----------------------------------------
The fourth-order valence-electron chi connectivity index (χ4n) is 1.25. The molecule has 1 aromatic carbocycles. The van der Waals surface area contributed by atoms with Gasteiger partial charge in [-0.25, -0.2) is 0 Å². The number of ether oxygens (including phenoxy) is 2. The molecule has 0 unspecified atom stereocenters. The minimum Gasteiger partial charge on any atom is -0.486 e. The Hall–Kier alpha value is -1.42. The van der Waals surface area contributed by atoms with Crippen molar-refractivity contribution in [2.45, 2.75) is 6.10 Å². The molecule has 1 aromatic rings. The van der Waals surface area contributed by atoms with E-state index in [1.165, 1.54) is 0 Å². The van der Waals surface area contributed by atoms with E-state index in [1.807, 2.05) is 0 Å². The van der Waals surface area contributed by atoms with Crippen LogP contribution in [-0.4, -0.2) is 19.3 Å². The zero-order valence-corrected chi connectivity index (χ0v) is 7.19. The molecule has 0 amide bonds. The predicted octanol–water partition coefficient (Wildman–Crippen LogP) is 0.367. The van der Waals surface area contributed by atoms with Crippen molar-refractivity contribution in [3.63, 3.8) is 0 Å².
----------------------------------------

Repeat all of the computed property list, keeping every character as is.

The fourth-order valence-electron chi connectivity index (χ4n) is 1.25. The molecule has 1 aromatic carbocycles. The van der Waals surface area contributed by atoms with Gasteiger partial charge in [-0.25, -0.2) is 0 Å². The number of ether oxygens (including phenoxy) is 2. The molecule has 0 unspecified atom stereocenters. The minimum Gasteiger partial charge on any atom is -0.486 e. The Hall–Kier alpha value is -1.42. The van der Waals surface area contributed by atoms with Crippen molar-refractivity contribution in [2.45, 2.75) is 6.10 Å². The molecule has 1 aromatic rings. The van der Waals surface area contributed by atoms with E-state index in [1.165, 1.54) is 0 Å². The van der Waals surface area contributed by atoms with E-state index in [1.807, 2.05) is 0 Å². The van der Waals surface area contributed by atoms with Crippen LogP contribution in [-0.4, -0.2) is 19.3 Å². The zero-order valence-corrected chi connectivity index (χ0v) is 7.19. The molecule has 0 amide bonds. The predicted octanol–water partition coefficient (Wildman–Crippen LogP) is 0.367. The van der Waals surface area contributed by atoms with Crippen molar-refractivity contribution in [3.63, 3.8) is 0 Å².